From ( 2.82), Substituting (11.55) for dπ and simplifying gives (11.57). □

11.4.3 The First Passage Time Matrix

Let \({\mathbf {R}} = \left ( r_{ij}^{~} \right )\) be the matrix of mean first passage times from j to i, given by Iosifescu (1980, Thm. 4.7). Again, this is the transpose of the expression obtained when P is row-stochastic.

Theorem 11.4.3

The sensitivity of R is

where dπis given by (11.55) and dvecZis given by (11.57) .

Proof

Differentiating (11.60) gives Applying the vec operator gives Using ( 2.82) for \(d \mbox{vec} \, \left [ \mathcal {D}\, (\boldsymbol {\pi } )^{-1} \right ]\), ( 2.69) for \(d \mbox{vec} \, \mathcal {D}\,(\boldsymbol {\pi })\), and (11.12) for dvec Zdg yields which simplifies to give (11.61). □

11.4.4 Mixing Time and the Kemeny Constant

The mixing time K of a chain is the mean time required to get from a specified state to a state chosen at random from the stationary distribution π. Remarkably, K is independent of the starting state (Grinstead and Snell 2003; Hunter 2006) and is sometimes called Kemeny’s constant; it is a measure of the rate of convergence to stationarity, and is K = trace(Z) (Hunter 2006). In addition to being a quantity of interest in itself, the rate of convergence also plays a role in the sensitivity of the stationary distribution of ergodic chains (Hunter 2005; Mitrophanov 2005).

Theorem 11.4.4

The sensitivity of K is
$$\displaystyle \begin{aligned} dK = \left( {vec} \, {\mathbf{I}}_s \right)^{\mathsf{T}} d {vec} \, {\mathbf{Z}}. {} \end{aligned} $$
(11.65)

Proof

Differentiating K = trace(Z) gives
$$\displaystyle \begin{aligned} dK = {\mathbf{1}}^{\mathsf{T}} \left( {\mathbf{I}} \circ d {\mathbf{Z}} \right) \mathbf{1}. \end{aligned} $$
(11.66)
Applying the vec operator gives
$$\displaystyle \begin{aligned} dK = \left( {\mathbf{1}}^{\mathsf{T}} \otimes {\mathbf{1}}^{\mathsf{T}} \right) \mathcal{D}\,(\mbox{vec} \, {\mathbf{I}} ) d \mbox{vec} \, {\mathbf{Z}} \end{aligned} $$
(11.67)
which simplifies to (11.65). □

11.4.5 Implicit Parameters and Compensation

Theorems 11.4.1, 11.4.2, 11.4.3, and 11.4.4 are written in terms of dvec P. However, perturbation of any element, say pkj, to pkj + θkj, must be compensated for by adjustments of the other elements in column j so that the column sum remains equal to 1 (Conlisk 1985). Two kinds of compensation are likely to be of use in applications: additive and proportional. Additive compensation adjusts all the elements of the column by an equal amount, distributing the perturbation θkj additively over column j. Proportional compensation distributes θkj in proportion to the values of the pij, for i ≠ k. Proportional compensation is attractive because it preserves the pattern of zero and non-zero elements within P.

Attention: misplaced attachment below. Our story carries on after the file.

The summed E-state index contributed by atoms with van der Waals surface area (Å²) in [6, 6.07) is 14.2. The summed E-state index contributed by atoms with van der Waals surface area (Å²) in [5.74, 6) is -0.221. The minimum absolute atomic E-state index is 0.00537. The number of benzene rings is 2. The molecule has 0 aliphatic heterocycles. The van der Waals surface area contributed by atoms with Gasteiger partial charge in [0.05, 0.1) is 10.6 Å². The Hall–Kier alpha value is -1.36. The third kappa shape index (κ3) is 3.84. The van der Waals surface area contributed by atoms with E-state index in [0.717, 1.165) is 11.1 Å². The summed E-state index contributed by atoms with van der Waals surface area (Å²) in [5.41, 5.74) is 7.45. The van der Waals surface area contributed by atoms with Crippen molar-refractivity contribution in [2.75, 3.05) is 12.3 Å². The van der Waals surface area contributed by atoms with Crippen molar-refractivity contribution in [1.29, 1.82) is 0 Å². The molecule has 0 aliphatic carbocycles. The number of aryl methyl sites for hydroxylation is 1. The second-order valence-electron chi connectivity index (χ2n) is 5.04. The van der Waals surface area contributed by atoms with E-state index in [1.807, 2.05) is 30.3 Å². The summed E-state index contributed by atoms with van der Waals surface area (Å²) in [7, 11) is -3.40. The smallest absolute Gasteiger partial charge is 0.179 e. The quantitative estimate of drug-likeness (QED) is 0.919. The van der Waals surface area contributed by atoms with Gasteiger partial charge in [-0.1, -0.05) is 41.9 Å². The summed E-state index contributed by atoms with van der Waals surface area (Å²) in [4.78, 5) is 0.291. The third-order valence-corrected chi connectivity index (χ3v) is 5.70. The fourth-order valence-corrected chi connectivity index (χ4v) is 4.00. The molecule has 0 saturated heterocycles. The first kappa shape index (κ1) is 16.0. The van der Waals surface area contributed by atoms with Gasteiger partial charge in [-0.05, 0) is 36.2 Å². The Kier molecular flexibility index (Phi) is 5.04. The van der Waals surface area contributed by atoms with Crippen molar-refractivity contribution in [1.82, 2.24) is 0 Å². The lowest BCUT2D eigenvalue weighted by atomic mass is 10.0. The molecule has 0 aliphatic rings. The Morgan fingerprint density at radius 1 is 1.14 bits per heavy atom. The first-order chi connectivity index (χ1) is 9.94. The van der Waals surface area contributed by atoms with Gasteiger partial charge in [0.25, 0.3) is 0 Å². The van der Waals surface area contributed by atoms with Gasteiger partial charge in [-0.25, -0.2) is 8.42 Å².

To develop the compensation formulae, let us start by considering a probability vector p, of dimension s × 1, with pi ≥ 0 and ∑ipi = 1. Let θi be the perturbation of pi, and write
$$\displaystyle \begin{aligned} {\mathbf{p}} (\boldsymbol{\theta}) = {\mathbf{p}} (0) + {\mathbf{A}} \boldsymbol{\theta} {} \end{aligned} $$
(11.68)
for some matrix A to be determined. If y is a function of p, then
$$\displaystyle \begin{aligned} dy = {d y \over d {\mathbf{p}}^{\mathsf{T}}} \; {d {\mathbf{p}} \over d \boldsymbol{\theta}^{\mathsf{T}}} \; d \boldsymbol{\theta} \end{aligned} $$
(11.69)
evaluated at θ = 0.

Additive compensation

For the case of additive compensation, we write
$$\displaystyle \begin{aligned} \begin{array}{rcl} p_1(\boldsymbol{\theta}) &\displaystyle =&\displaystyle p_1(0) + \theta_1 - \frac{\theta_2}{s-1} - \cdots - \frac{\theta_s}{s-1} \\ p_2 (\boldsymbol{\theta}) &\displaystyle =&\displaystyle p_2(0) -\frac{\theta_1}{s-1} + \theta_2 - \cdots - \frac{\theta_s}{s-1} \\ &\displaystyle \vdots&\displaystyle {} \\ p_s (\boldsymbol{\theta}) &\displaystyle =&\displaystyle p_s(0) -\frac{\theta_1}{s-1} -\frac{\theta_2}{s-1}- \cdots + \theta_s \end{array} \end{aligned} $$
(11.70)
The perturbation θ1 is added to p1 and compensated for by subtracting θ1∕(s − 1) from all other entries of p; clearly ∑ipi(θ) = 1 for any perturbation vector θ.